Coronal CT scans demonstrate the superior attachment of the uncinate process, which determines whether the inferior compartment of the FSDP is formed by the ethmoid infundibulum or the middle meatus Figs 4E and 5. Display of the FSDP is useful when evaluating the cause and potential surgical therapy for obstruction of the frontal sinus 4.ardagtaunaran.ga/fundamentalismo-y-autocracia-en-el-per.php
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The nomenclature used to describe these cells varies with their position. Ethmoid air cells that encroach upon the anterior aspect of the superior compartment of the FSDP or upon the frontal sinus itself are designated frontal air cells. A classification of frontal cells is given by Bent et al 8 ; however, further work is needed to understand the complex anatomy and variations of the frontal sinuses and FSDPs. A, Composite image displaying the drainage pathways of the frontal, ethmoid, and sphenoid sinuses in relation to a sagittal CT section through the skull illustrated in Figs 3 and 4.
The frontal ostium forms the upper border of the superior compartment of the FSDP. The superior compartment of the FSDP drains posteroinferiorly into a narrow inferior compartment situated always anterior to the ethmoid bulla.
The inferior compartment of the FSDP is formed by the ethmoid infundibulum when the superior portion of the uncinate process attaches to the skull base but is formed instead by the middle meatus when the uncinate process attaches to the lamina papyracea. The basal lamella of the middle turbinate colored green divides the ethmoid air cells into anterior and posterior groups. The agger nasi air cell is classified as an extramural ethmoid air cell, because it projects anterior to the ethmoid bone.
This cell frequently extends to the lacrimal bone and the frontal process of the maxilla. B, Summary of the typical drainage pathways of the paranasal sinuses, including the drainage pathway of the maxillary sinus.
Ultimately, all sinus drainage is directed toward the nasopharynx. The superior compartment of the FSDP.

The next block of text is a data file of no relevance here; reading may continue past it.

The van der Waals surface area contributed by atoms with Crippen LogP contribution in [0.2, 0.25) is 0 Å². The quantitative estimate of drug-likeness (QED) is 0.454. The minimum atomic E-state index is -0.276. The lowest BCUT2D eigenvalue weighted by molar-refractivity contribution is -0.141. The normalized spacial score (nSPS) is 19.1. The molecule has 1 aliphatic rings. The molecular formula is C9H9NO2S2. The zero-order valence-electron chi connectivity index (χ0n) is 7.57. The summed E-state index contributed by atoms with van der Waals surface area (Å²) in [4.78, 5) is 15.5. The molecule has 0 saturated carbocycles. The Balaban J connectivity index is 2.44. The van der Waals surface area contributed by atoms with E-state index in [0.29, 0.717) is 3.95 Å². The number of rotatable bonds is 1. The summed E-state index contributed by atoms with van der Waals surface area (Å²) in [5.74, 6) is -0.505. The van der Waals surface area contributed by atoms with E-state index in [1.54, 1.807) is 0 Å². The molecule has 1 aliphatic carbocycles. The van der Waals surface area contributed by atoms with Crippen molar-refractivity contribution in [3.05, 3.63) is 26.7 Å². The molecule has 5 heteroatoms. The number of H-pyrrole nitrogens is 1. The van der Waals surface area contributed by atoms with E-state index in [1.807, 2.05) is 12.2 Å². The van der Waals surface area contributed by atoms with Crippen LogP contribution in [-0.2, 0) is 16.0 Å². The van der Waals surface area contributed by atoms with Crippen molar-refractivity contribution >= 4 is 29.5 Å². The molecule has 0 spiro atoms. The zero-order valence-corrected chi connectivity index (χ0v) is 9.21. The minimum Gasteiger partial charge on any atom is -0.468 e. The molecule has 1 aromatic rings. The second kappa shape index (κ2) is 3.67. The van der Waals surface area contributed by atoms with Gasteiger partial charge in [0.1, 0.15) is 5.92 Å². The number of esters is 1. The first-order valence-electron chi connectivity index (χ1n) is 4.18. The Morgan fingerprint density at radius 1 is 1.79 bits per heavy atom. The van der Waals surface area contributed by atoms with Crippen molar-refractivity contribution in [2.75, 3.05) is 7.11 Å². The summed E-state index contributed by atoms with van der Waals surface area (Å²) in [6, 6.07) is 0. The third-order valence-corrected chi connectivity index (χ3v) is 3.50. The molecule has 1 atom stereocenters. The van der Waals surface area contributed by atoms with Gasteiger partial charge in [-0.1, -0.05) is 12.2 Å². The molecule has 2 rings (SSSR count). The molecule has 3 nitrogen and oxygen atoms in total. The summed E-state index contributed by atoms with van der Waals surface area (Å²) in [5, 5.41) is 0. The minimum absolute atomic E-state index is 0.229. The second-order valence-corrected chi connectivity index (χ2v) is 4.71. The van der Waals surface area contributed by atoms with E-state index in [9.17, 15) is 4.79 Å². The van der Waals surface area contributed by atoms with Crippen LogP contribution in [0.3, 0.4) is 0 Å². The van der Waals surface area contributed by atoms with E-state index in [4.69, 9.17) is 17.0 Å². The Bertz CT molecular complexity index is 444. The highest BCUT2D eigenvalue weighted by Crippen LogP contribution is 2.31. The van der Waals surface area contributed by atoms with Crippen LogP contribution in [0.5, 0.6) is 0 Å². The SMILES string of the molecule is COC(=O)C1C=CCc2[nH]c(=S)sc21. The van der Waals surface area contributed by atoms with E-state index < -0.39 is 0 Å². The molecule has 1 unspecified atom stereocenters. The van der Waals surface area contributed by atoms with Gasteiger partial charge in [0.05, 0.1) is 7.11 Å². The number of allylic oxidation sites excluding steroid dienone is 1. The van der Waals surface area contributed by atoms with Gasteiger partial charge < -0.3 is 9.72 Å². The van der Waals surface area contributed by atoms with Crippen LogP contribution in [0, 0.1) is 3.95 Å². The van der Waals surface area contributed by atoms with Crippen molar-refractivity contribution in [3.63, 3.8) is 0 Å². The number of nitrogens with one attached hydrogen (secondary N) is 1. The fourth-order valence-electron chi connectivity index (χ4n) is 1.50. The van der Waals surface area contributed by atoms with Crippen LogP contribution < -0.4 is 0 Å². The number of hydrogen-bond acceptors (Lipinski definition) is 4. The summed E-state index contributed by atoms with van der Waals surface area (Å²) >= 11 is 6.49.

Shown are oblique A and straight B views of the superior and inferior surfaces of the frontal and ethmoid bones of two different specimens. The paired air spaces situated beneath the frontal sinuses and the frontal ostia at the anteroinferior aspect of the frontal bone drain red arrows into the paired labyrinthine air spaces at the anterosuperior aspect of the ethmoid bone.
In the intact skull of a single specimen, these spaces would join smoothly to form the paired superior compartments of the FSDPs. Common anatomic variations affecting the superior compartment of the FSDP include osseous septations Fig 6 and marginating air cells Fig 7. These anatomic variations cause substantial variation in the size and shape of the superior compartments. Nonetheless, the superior compartments ultimately drain into the middle meatus, either directly or via the ethmoid infundibulum Fig 5.
The nasal septum is a composite structure, formed by the perpendicular plate of the ethmoid bone anterosuperiorly and by the vomer posteroinferiorly. The inferior margin of the vomer rests upon the nasal crest of the maxillary and palatine bones.
The superior margin of the vomer supports the perpendicular plate of the ethmoid bone. Removal of the nasal septum reveals the inferior, middle, and superior turbinates.
The superior turbinate attaches to the skull base. Its superior border has variable shape. Image C displays a simplified posteromedial oblique view of the middle turbinate and its basal lamella. The basal lamella has three portions. The vertical portion of the basal lamella attaches to the cribriform plate, the middle and posterior portions attach to the lamella papyracea, and the posterior margin of the basal lamella attaches to the perpendicular plate of the palatine bone.
Typically, the vertical, middle, and posterior portions of the basal lamella are oriented in near-sagittal, coronal, and horizontal planes, respectively. Usually, the middle and posterior portions appear irregular in shape because of encroachment by adjacent ethmoid air cells. D, Removing the middle turbinate and the vertical portion of the basal lamella exposes, from anterior to posterior, the agger nasi extending to the frontal process of the maxillary bone, the lacrimal bone, the uncinate process of the ethmoid bone extending upward toward the skull base, the hiatus semilunaris dashed red line , the ethmoid bulla, and the middle and posterior portions of the basal lamella extending laterally toward the lamina papyracea.